Gae to the ky wi me johnnie

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GAE TO THE KY WI' ME JOHNNIE/JOHNNY. Scottish, Air (9/8 time). F Major. Standard tuning (fiddle). AAB. Ky is Scots for 'cows'. John Glen thought the melody to be a Border tune. The song, claims Stenhouse, has some antiquity, "because he had been told by a respectable lady who was bornin 1738, that it was so reckoned even in her infancy" (Glen, Early Scottish Melodies, 1900, p. 105). The song was printed in Herd's second volume (1776) and Johnson's Scots Musical Museum [1] (vol. 2, 1788, song 135, p. 142), where it was "slightly touched" by Robert Burns. The first verse goes:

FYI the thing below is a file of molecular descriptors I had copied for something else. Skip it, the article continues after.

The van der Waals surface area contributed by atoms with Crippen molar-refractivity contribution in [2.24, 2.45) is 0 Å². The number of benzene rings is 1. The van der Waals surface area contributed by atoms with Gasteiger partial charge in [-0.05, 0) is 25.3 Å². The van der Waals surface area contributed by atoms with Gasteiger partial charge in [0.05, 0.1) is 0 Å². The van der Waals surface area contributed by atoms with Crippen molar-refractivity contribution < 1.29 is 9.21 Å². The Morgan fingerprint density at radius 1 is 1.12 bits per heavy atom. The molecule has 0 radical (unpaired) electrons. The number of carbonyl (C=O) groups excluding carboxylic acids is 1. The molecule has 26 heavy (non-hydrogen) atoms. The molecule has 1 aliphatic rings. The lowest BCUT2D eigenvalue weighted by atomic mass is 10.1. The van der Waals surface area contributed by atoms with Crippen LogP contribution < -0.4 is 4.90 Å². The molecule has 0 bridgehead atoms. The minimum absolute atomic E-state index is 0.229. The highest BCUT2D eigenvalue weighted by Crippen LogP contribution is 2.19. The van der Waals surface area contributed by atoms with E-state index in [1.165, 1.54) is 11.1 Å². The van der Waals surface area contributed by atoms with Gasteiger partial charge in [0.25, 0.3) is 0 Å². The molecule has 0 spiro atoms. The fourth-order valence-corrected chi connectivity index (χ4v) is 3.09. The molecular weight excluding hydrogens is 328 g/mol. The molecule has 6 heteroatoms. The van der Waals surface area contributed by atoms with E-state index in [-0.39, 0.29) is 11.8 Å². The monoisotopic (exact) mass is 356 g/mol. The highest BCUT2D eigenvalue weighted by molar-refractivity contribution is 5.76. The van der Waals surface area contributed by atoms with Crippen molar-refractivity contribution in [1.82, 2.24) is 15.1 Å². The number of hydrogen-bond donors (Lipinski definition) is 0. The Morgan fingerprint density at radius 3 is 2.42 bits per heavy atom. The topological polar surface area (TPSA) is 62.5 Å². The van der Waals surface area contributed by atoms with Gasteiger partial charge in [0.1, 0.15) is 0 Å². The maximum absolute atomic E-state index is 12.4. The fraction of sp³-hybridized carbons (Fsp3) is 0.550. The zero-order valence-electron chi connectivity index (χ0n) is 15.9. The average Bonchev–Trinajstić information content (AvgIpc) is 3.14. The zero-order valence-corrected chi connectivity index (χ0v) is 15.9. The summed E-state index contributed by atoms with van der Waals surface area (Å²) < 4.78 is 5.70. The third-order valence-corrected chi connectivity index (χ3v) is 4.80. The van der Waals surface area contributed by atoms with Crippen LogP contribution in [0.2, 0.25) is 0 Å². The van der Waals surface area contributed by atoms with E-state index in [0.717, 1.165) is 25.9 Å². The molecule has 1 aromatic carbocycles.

O Gae to the ky wi' me, Johnny,
Gae to the ky wi' me,
O Gae to the ky wi' me, Johnny,
And I'll be merry wi' thee.
And Was she na wordy of kisses,
And was she na wordy of three,
And was she na wordy of kisses,
That gaed to the ky wi' me?
O Gae to the ky wi' me, Johnny,
Gae to the ky wi' me;
O Gae to the ky wi' me, Johnny,
And I'll be merry wi' thee.

Source for notated version:

Printed sources: Dow (Ancient Scots Music), c. 1775; p. 42.

Recorded sources:




Back to Gae to the ky wi me johnnie[edit]